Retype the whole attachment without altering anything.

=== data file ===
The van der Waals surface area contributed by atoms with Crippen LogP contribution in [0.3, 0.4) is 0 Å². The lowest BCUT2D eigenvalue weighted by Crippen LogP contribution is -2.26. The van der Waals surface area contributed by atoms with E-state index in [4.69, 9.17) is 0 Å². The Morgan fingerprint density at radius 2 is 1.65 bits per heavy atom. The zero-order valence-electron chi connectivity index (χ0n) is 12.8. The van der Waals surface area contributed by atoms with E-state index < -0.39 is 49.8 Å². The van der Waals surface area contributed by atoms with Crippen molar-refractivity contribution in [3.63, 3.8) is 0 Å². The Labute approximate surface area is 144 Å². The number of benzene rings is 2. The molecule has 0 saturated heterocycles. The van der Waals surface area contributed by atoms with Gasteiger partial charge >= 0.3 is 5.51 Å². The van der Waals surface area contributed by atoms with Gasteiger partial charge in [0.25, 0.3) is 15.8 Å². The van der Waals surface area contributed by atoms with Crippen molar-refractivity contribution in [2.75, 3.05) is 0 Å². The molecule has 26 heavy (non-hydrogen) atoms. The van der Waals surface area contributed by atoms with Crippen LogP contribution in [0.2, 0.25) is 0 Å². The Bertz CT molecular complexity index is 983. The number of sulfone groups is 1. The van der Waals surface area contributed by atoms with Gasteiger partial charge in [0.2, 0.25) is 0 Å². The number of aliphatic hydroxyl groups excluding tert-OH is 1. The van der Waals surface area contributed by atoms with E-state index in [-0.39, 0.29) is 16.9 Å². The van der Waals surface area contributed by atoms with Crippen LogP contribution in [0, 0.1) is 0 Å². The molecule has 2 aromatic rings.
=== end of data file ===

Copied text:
The van der Waals surface area contributed by atoms with Crippen LogP contribution in [0.3, 0.4) is 0 Å². The lowest BCUT2D eigenvalue weighted by Crippen LogP contribution is -2.26. The van der Waals surface area contributed by atoms with E-state index in [4.69, 9.17) is 0 Å². The Morgan fingerprint density at radius 2 is 1.65 bits per heavy atom. The zero-order valence-electron chi connectivity index (χ0n) is 12.8. The van der Waals surface area contributed by atoms with E-state index < -0.39 is 49.8 Å². The van der Waals surface area contributed by atoms with Crippen molar-refractivity contribution in [3.63, 3.8) is 0 Å². The Labute approximate surface area is 144 Å². The number of benzene rings is 2. The molecule has 0 saturated heterocycles. The van der Waals surface area contributed by atoms with Gasteiger partial charge >= 0.3 is 5.51 Å². The van der Waals surface area contributed by atoms with Gasteiger partial charge in [0.25, 0.3) is 15.8 Å². The van der Waals surface area contributed by atoms with Crippen molar-refractivity contribution in [2.75, 3.05) is 0 Å². The molecule has 26 heavy (non-hydrogen) atoms. The van der Waals surface area contributed by atoms with Crippen LogP contribution in [0.2, 0.25) is 0 Å². The Bertz CT molecular complexity index is 983. The number of sulfone groups is 1. The van der Waals surface area contributed by atoms with Gasteiger partial charge in [0.2, 0.25) is 0 Å². The number of aliphatic hydroxyl groups excluding tert-OH is 1. The van der Waals surface area contributed by atoms with E-state index in [-0.39, 0.29) is 16.9 Å². The van der Waals surface area contributed by atoms with Crippen LogP contribution in [0, 0.1) is 0 Å². The molecule has 2 aromatic rings.